There are Spring Chinook in the upper Sandy River. Dave Kilhefner was spey casting for them when this nice angler arrived then got one on a spinner. He graciously asked permission to make a few casts and his good Karma was quickly rewarded. It was a native and quickly released.
Hugo Jim traveled to New Orleans for a family get together and took time out to chase Redfish and got this beauty!
Jim Behrend went to the North Santiam and caught 2 smolt , a sucker plus he and his wife caught a bunch of small rainbows.
Greg O’Brien traveled to Puget Sound to fish for Sea Run Cutthroat Trout and Coho with the guys from a Royal Treatment. Fishing was slow, but they managed to get a couple really nice sea runs. They saw a few silvers from the beach but did not hook up with any.
Randy Clark, our speaker from Orvis Bridgeport got into some good Tiger Musky action up in Washington. Between himself and fishin’ buddy Ryan and they totaled up nearly 30 follows, 5 hookups, one broken line, and one fish landed that went 44″. He had one that was significantly larger follow the fly right to his feet, follow three large ovals at the boat then sit there staring at the fly right on it’s nose before turning away. Fast stripping small baitfish patterns in size 6 seemed best, using an intermediate line.
Adrian Choate is on a big road trip to Alaska! He’s at the Susitna (muddy) / Montana Creek (clear) confluence. He reports the Chum and Silvers are coming in plus Kings have been in the rivers for a while. Next are large , bead eating rainbows. If that isn’t enough, Grayling are taking dries aggressively. Gotta love Alaska!
Trux Dole reports the rod builders met and successfully prepped & attached both handles and rod seats, marked spines and line guides and learned how to wrap their guides. Big thanks to Ken B and Tom F for helping teach and tutor folks and to George C for sharing his tools and tips. Linda successfully repaired her childhood bamboo rod with a new wrapping on line guides and got her first coat of epoxy applied.
Thanks in absentia to Ron B for his materials and for ordering the supplies and all his years of teaching. He was missed but we charged on. Next step will be epoxying the guide wraps and adhering the tips.
My friend Jay got into some nice smallmouth in the lower Clackamas by the water intake.
Thanks to everyone for coming to Harriet Lake today. It was another fun CFF Fish-a-long!
The day was beautiful and clear with a slight morning chill. This is a popular lake in the summer and the lot filled up fast. Parking was a small challenge but we all got settled then enjoyed hot coffee, cinnamon rolls and some conversation before hitting the water.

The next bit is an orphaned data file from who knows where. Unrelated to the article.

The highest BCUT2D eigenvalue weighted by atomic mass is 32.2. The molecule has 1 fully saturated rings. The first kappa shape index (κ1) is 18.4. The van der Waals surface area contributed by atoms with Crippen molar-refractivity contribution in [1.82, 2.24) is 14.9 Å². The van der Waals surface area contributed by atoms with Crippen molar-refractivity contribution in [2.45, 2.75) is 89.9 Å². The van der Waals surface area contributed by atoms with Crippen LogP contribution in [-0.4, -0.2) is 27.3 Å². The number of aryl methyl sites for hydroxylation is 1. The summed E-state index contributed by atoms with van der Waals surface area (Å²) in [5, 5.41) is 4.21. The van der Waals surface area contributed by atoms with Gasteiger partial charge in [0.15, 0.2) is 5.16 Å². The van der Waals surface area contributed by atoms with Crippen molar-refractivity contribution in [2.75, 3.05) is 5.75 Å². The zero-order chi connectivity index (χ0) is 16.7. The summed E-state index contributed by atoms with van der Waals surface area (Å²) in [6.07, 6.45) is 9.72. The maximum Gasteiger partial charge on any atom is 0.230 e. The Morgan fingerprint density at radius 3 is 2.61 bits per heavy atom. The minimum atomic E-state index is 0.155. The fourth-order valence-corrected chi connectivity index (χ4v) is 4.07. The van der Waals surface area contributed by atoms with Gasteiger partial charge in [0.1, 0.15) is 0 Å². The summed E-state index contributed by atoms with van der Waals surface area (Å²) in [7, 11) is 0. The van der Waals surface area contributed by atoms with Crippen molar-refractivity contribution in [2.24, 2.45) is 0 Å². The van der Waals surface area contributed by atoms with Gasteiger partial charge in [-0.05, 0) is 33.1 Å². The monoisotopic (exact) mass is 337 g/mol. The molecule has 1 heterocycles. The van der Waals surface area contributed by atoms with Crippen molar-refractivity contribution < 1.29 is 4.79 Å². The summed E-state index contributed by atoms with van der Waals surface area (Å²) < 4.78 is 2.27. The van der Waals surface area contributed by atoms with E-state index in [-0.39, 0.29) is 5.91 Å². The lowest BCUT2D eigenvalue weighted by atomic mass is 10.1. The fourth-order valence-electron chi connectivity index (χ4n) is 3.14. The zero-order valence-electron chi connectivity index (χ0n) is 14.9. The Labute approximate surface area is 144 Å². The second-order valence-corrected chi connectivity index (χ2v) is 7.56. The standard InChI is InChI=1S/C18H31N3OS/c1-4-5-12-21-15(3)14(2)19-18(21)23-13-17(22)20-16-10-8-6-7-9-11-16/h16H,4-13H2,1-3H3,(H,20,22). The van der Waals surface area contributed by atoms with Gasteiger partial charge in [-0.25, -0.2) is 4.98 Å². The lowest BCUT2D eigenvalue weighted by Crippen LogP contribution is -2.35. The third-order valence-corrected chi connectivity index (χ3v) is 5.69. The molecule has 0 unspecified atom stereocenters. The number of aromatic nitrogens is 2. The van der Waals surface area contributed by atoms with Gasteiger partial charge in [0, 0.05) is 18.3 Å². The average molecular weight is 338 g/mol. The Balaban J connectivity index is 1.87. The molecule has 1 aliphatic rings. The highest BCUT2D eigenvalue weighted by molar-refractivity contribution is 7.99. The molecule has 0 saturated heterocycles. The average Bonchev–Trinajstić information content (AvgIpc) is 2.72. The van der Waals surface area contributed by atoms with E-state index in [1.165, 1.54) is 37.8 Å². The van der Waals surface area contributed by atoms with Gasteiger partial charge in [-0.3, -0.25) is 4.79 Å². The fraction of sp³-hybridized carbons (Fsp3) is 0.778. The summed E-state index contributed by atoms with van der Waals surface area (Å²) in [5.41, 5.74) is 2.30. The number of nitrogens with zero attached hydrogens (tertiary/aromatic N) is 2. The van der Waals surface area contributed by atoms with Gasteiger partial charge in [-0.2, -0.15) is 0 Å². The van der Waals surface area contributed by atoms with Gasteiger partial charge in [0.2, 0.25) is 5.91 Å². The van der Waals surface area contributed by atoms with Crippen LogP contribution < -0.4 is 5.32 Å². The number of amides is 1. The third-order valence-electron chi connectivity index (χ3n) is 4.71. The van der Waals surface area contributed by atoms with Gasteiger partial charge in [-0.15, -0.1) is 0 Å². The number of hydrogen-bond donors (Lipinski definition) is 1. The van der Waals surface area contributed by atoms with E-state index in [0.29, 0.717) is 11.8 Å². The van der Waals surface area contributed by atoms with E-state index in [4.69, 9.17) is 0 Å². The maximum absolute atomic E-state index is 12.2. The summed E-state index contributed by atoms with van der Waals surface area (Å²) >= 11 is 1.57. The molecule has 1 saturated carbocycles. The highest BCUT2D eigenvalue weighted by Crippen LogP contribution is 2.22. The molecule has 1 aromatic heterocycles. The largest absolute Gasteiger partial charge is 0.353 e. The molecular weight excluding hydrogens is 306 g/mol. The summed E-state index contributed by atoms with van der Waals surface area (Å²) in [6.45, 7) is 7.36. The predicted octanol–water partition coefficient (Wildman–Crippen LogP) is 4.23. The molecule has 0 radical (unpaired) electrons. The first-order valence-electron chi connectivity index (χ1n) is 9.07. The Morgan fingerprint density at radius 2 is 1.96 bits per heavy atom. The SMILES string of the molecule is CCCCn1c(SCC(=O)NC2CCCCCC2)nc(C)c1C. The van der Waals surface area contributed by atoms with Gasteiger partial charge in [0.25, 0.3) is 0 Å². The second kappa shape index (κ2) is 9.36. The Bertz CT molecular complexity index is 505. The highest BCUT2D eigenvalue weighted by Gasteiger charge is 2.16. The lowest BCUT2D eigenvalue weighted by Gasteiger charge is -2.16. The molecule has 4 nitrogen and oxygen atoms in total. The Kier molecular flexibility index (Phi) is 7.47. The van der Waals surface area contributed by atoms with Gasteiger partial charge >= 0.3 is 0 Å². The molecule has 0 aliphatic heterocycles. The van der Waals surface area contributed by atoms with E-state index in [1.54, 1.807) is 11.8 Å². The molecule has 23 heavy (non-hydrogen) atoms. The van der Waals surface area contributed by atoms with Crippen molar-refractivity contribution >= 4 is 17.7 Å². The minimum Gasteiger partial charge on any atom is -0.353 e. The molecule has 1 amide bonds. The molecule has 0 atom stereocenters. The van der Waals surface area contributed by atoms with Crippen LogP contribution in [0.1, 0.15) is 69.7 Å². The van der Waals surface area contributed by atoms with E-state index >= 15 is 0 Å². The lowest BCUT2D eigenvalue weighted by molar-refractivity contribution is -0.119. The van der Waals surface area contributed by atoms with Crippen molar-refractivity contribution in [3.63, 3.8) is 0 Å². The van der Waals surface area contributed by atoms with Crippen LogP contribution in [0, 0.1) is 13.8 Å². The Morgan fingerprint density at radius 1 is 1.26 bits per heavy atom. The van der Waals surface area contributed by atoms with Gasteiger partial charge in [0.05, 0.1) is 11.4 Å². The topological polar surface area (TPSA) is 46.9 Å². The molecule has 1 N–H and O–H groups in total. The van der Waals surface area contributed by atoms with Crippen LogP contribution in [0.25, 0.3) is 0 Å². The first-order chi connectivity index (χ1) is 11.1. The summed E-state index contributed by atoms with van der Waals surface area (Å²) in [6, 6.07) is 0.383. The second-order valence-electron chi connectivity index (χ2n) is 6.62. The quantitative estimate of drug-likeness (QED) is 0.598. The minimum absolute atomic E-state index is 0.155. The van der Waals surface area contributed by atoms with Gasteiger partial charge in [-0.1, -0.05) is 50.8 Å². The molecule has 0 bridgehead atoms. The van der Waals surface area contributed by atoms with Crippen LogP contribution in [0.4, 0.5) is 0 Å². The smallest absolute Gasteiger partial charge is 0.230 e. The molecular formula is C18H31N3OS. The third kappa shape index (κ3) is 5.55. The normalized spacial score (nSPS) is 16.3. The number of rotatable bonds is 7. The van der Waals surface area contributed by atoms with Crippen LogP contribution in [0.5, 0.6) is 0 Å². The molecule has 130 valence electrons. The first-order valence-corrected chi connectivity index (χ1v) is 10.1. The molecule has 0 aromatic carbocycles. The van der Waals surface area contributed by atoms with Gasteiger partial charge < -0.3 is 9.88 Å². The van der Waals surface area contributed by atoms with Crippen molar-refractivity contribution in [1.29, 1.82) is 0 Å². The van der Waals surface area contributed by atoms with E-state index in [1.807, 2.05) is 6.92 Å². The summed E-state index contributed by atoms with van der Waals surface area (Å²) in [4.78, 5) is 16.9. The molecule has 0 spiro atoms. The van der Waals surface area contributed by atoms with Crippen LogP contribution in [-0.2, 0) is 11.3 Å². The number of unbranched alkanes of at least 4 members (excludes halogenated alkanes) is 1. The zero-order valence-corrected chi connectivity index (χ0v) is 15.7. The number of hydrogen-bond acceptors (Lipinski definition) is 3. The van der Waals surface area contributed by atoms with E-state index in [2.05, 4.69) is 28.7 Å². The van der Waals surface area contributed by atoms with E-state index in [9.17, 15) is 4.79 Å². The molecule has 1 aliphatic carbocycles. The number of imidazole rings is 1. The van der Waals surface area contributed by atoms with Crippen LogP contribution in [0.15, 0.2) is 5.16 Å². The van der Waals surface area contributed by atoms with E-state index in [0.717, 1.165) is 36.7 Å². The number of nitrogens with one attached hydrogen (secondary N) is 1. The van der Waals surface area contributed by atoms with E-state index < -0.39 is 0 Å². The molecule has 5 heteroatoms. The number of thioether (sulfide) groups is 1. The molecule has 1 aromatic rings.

The lake had been freshly stocked with legal 7″ to 8″ rainbow trout. It was easy to get them to bite but hard to hook them. We all had lots of short strikes between landing fish.
Harriet also holds brown trout and Greg got a healthy one about 15″ long plus we saw a few others taken.
Overall, the best fly was a green/orange seal bugger but similar leech type flies worked. Because the water is incredibly clear (and cold, 45 degrees!) and hunting Osprey’s live here, finding deeper pockets then getting the fly down worked best. An intermediate line worked well for this.
The club members fished out of float tubes but we saw other fly anglers catching fish off the large fishing dock.
Around lunchtime the wind came up and this ended most everyone’s fishing on the lake. We had a great lunch of build-your-own deli sandwiches and homemade macaroni salad. Afterwards a few folks said they were going to try fishing the nearby streams and creeks before heading home.
This months the fish-a-long will be at Harriet Lake. This is a small impoundment on the Oak Grove Fork of the Clackamas River.
We will meet on Saturday morning about 8am in the main parking area. Coffee & donuts plus a sandwich lunch will be provided. There is a $5 fee per car for using the park so you may wish to look at carpooling with other members.
The lake is 22 acres and contains rainbow, cutthroat, and brown trout. There is a very long dock along the north bank but it is best fished from a floating devise such as a float tube. If you do not have a float tube the club now has a small fleet that you can use, so don’t use that as an excuse to not get out and fish!
The best fishing is at the top of the lake close to the inlet. It is probably best to use an intermediate lake line. As for flies a leach pattern works best….callibaetis nymph, seal bugger, woolly bugger, and chironomids fished sub surface with an indicator. As the lake has just been stocked a glo-bug colored dark with a felt pen looks a lot like a pellet. Below overhanging trees, ants will fall into the water and temp cruising trout.